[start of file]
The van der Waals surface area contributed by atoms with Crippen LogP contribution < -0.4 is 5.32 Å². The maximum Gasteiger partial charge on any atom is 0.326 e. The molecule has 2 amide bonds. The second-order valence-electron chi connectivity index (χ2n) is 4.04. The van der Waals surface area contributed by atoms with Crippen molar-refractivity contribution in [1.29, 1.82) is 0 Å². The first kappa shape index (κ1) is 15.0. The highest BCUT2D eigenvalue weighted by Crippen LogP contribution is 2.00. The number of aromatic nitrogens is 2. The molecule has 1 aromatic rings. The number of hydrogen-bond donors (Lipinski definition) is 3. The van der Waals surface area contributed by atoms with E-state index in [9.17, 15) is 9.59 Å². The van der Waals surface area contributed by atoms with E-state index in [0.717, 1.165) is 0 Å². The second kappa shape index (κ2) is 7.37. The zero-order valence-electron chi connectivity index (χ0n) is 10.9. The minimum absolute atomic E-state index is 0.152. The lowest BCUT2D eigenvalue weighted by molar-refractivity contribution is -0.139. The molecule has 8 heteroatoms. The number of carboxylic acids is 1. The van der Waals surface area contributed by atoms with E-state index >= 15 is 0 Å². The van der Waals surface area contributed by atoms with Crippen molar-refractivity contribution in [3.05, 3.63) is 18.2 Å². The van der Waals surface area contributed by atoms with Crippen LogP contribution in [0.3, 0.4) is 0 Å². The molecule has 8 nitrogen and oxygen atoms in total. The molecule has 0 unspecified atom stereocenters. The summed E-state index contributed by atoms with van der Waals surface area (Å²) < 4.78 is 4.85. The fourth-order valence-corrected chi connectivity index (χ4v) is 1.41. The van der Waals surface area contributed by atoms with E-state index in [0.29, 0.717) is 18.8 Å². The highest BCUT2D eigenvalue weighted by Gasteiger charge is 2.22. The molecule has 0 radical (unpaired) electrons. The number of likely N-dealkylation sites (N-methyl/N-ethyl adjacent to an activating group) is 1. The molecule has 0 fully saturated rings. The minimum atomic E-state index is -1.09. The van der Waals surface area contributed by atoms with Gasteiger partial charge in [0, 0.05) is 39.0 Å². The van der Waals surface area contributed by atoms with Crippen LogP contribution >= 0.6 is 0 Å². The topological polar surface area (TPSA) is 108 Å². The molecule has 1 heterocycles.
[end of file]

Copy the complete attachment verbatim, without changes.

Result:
The van der Waals surface area contributed by atoms with Crippen LogP contribution < -0.4 is 5.32 Å². The maximum Gasteiger partial charge on any atom is 0.326 e. The molecule has 2 amide bonds. The second-order valence-electron chi connectivity index (χ2n) is 4.04. The van der Waals surface area contributed by atoms with Crippen molar-refractivity contribution in [1.29, 1.82) is 0 Å². The first kappa shape index (κ1) is 15.0. The highest BCUT2D eigenvalue weighted by Crippen LogP contribution is 2.00. The number of aromatic nitrogens is 2. The molecule has 1 aromatic rings. The number of hydrogen-bond donors (Lipinski definition) is 3. The van der Waals surface area contributed by atoms with E-state index in [9.17, 15) is 9.59 Å². The van der Waals surface area contributed by atoms with E-state index in [0.717, 1.165) is 0 Å². The second kappa shape index (κ2) is 7.37. The zero-order valence-electron chi connectivity index (χ0n) is 10.9. The minimum absolute atomic E-state index is 0.152. The lowest BCUT2D eigenvalue weighted by molar-refractivity contribution is -0.139. The molecule has 8 heteroatoms. The number of carboxylic acids is 1. The van der Waals surface area contributed by atoms with E-state index >= 15 is 0 Å². The van der Waals surface area contributed by atoms with Crippen molar-refractivity contribution in [3.05, 3.63) is 18.2 Å². The van der Waals surface area contributed by atoms with Crippen LogP contribution in [0.3, 0.4) is 0 Å². The molecule has 8 nitrogen and oxygen atoms in total. The molecule has 0 unspecified atom stereocenters. The summed E-state index contributed by atoms with van der Waals surface area (Å²) < 4.78 is 4.85. The fourth-order valence-corrected chi connectivity index (χ4v) is 1.41. The van der Waals surface area contributed by atoms with E-state index in [0.29, 0.717) is 18.8 Å². The highest BCUT2D eigenvalue weighted by Gasteiger charge is 2.22. The molecule has 0 radical (unpaired) electrons. The number of likely N-dealkylation sites (N-methyl/N-ethyl adjacent to an activating group) is 1. The molecule has 0 fully saturated rings. The minimum atomic E-state index is -1.09. The van der Waals surface area contributed by atoms with Gasteiger partial charge in [0, 0.05) is 39.0 Å². The van der Waals surface area contributed by atoms with Crippen LogP contribution >= 0.6 is 0 Å². The topological polar surface area (TPSA) is 108 Å². The molecule has 1 heterocycles.